- Is your low back pain getting better?
- Has your health care provider checked your hip flexors?
- Do you know what activities and exercises to stay away from?
Here is a simple DIY test to see if your hip flexors are part of the problem.
This is a great test to know if you are a personal trainer or massage therapist because if your client hip flexors are tight - there are some specific exercises and movements you want to stay away from so as not to make the psoas any tighter. Otherwise it could lead to low back pain and cause someone to miss a workout.
FYI...It's also good to know that if you want to relieve some of that back pain...you need to direct some of your physical therapy towards the psoas - and don't simply rub the low back in hopes that it will relieve the tension.
It's also important to know if you are a yoga or pilates instructor because you don't want to over-stretch those psoas muscles and have them tighten up even more than before.
The hip flexors are commonly tight and shortened by most people, especially those who sit a lot. It doesn't matter if you sit or bend at the waist at a desk, recliner, plane, car or sleep in that fetal position with your legs curled up.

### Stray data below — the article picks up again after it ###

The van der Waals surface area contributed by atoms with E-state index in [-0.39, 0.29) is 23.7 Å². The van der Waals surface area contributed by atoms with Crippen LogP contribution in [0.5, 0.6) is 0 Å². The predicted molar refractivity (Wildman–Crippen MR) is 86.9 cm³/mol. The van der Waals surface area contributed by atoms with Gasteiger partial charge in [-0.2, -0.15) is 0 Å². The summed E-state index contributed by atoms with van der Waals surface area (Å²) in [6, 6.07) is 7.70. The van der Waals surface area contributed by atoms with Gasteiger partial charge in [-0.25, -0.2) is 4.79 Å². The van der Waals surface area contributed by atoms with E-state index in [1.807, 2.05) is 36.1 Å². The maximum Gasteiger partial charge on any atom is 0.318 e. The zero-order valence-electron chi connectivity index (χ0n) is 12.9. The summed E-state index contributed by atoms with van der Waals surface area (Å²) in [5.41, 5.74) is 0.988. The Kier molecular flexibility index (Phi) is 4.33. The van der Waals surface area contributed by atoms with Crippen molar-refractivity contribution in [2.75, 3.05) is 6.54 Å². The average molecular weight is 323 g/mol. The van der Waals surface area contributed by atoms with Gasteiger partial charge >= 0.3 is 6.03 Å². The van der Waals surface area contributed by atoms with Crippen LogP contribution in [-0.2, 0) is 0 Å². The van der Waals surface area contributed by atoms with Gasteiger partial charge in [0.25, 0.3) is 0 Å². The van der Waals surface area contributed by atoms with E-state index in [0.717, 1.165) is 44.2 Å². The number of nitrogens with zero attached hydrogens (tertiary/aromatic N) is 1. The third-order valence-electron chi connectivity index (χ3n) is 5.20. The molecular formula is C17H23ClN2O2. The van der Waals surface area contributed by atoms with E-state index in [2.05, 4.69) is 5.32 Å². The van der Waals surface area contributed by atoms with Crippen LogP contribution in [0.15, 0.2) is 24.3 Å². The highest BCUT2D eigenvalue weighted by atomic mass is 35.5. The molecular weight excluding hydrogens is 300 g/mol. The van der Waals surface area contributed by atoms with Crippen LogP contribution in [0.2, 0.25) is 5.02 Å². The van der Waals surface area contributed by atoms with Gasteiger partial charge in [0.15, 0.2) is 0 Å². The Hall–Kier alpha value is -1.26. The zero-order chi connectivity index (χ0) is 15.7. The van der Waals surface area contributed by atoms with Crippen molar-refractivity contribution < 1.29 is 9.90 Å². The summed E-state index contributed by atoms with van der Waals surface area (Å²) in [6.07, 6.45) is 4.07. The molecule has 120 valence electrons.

When you look at the psoas muscles you can quickly see how these muscles attach to the front of your spine. The point is, if your hip flexors are tight they will begin pulling your spine, specifically the discs and vertebrae's out of position, which attributes to back pain and sciatica. This is again why chiropractic care and spinal adjustments can be helpful, but it is also VERY important that you re-adjust the length and tension of the muscle and this comes about with trigger point therapy, golgi tenden activation and therapeutic exercises.
I'll go into more detail about the therapeutic exercises in another post, but you probably need to find a skilled health care provider who knows how to calm down those tight hip flexors.
FYI...If you have tight hip flexors there are some specific exercises and activities you want to stay away from
Leg raises, hanging leg raises, V-ups, 6-inches
- Long bouts of cycling - the riding position keeps your hip flexors shortened.
FYI......90% of the time, tight hip flexors equal tight hamstrings...keep that in mind.
- Hope this helps, and if you need help let us know.